Ground Arts Featured Curators Series: Celebrating curators thinking outside the box.
Anthony Caradonna of OPUS Project Space
526 W26th St, #705, New York, NY 10001
The distinguishing aspect of our new curatorial program at OPUS Projects is the focus on the intersection and merging of different disciplines across the art and design fields. My interest to expand into this curatorial initiative stems as far back as my childhood and adolescent aspirations to become a painter and film maker. My longstanding interdisciplinary approach at Pratt, as student, and then, as an architect, designer and educator influenced me, just recently, to turn a part of my Chelsea design studio into an event, exhibition and installation space.
I have pursued a lifelong, passionate commitment to multidisciplinary architectural design practice and design education and administration for twenty five years. As chair and professor at the Pratt undergraduate architecture program, I have been privileged and honored to work with literally hundreds of extremely talented, unique and innovative students, faculty and colleagues from multiple disciplines including interior design, industrial design, fine arts, film and photography. The accumulated experiences, collaborative course work and collaborative projects deeply inform my interdisciplinary approach as an art and design educator, and as a mentor and supporter of students and fellow faculty and designers. The OPUS Project Space is an organic outgrowth of this experience and passion for the art and design milieu. I directly informs the curatorial model that develops projects and collaborative proposals for spanning and exploiting the space between art and design, as well as, giving artists and designers a place to learn and grow through overlap. Design will definitely be a focus at OPUS for artists and patrons who understand the power of its role in art and our contemporary culture and incorporated art in design and vice versa.
The curatorial mission of OPUS Interdisciplinary Projects space is to exhibit projects by emerging contemporary artists and designers exploring the spectrum that spans the fields of art, design, text, information and science. I plan to host exhibitions, interdisciplinary events, collaborative projects, and works created by artists, designers, authors and musicians – on site in real time. I hope to support emerging artists at different levels of experience, maturity, career paths and backgrounds whose explorations expand our world view, enhance our vision and improve our understanding.
This inclusive, evolving and somewhat organic strategy is intended to support, celebrate and promote the development and exploration of ideas, open discourse and exchange, interaction and collaboration between individuals, agencies and institutions, promote inquiry and innovation and, serial, spatial, temporal, material and technical experimentation.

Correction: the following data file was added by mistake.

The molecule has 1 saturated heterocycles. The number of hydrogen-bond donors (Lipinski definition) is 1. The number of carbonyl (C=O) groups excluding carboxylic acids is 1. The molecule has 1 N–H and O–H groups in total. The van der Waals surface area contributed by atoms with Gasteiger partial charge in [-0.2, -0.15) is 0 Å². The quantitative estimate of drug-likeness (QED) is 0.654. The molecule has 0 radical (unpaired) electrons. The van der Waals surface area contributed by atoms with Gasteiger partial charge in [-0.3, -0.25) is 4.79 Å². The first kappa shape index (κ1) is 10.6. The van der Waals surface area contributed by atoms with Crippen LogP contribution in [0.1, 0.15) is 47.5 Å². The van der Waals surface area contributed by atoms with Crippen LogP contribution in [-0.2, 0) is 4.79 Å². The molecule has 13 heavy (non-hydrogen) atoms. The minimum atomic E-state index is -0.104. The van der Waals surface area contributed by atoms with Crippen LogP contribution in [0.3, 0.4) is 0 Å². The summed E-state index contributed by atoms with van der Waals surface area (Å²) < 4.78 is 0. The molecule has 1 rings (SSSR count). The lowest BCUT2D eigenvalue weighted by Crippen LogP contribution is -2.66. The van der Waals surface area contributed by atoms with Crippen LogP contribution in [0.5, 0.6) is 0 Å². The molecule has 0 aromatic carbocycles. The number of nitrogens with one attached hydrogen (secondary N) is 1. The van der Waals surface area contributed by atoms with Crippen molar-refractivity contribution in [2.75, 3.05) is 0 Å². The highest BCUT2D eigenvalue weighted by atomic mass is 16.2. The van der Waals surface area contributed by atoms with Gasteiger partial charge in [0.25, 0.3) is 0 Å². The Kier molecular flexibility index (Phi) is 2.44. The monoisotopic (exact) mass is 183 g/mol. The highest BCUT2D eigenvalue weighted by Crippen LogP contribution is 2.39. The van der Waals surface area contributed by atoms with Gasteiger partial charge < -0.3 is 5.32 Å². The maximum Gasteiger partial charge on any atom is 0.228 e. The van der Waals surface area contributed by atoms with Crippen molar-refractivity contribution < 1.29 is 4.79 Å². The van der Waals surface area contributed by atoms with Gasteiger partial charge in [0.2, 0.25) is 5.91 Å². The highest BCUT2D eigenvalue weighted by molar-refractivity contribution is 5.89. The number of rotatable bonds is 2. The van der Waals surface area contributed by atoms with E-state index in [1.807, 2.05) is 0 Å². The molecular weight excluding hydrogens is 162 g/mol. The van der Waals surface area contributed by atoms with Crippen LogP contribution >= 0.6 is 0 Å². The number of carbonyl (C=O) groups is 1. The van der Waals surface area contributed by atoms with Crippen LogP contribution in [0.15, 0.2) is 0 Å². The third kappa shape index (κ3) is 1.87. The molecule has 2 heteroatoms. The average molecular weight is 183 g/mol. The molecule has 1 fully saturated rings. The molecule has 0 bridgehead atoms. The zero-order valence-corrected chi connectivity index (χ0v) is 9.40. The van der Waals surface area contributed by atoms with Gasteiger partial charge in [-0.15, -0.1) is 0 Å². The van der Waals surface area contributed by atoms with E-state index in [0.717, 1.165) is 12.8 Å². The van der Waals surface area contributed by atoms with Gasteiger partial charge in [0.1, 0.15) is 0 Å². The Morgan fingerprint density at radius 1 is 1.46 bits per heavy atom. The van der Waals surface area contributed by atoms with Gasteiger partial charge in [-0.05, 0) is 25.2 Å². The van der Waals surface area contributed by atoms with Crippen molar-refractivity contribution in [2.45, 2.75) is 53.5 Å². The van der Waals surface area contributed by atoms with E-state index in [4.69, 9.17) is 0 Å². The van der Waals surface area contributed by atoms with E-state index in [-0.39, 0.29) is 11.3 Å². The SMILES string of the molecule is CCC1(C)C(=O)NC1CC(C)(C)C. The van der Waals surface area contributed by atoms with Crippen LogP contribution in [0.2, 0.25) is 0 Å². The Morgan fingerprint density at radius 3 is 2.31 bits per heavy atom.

The type and range of art work exhibited this fall consist of works on paper that link art, design and science by mixing state of the art technology and traditional techniques of production. In 2013, interactive collaborative and site installations and performances, instrument driven drawing constructions and machines and collaborative drawings and documentation of client/artist performances are planned. Integrating and critiquing design, architectural, landscape and urban issues and themes are central to these projects and artists. The small studio space that supports architecture, design and opera companies, just behind the gallery wall, brings other potential opportunities for future partnerships which will include music and industrial design. The gallery and studio will create self support and sustainable funding through both for profit and non profit initiatives. Balancing the supported research model with art and commerce market strategies is a goal.
Mark C. Parsons print series on display in the OPUS Project Space is exemplary of this approach. As a sculptor, his strategic choice to incorporate advanced laser technology and collaborative harvesting of other designer’s digital files into a series of printing plates, illustrates the kind of new avenues for exploring latent potentials for artistic practices and production based in this overlap and cross over between art, design and science. Mark’s work as a sculptor provides license for both employing unexpected tools and materials and enlisting participation of groups of collaborators from a wide range of communities and backgrounds to produce the work. His work opens and liberates the practice and definition of art and sculpture and its impact on the communities and environments it interacts with.
Contemporary Archaeology, at OPUS Projects, 526 West 26th Street #705, September 13 – October 27, 2012. Gallery hours are Friday and Saturday, 12-6pm, and by appointment.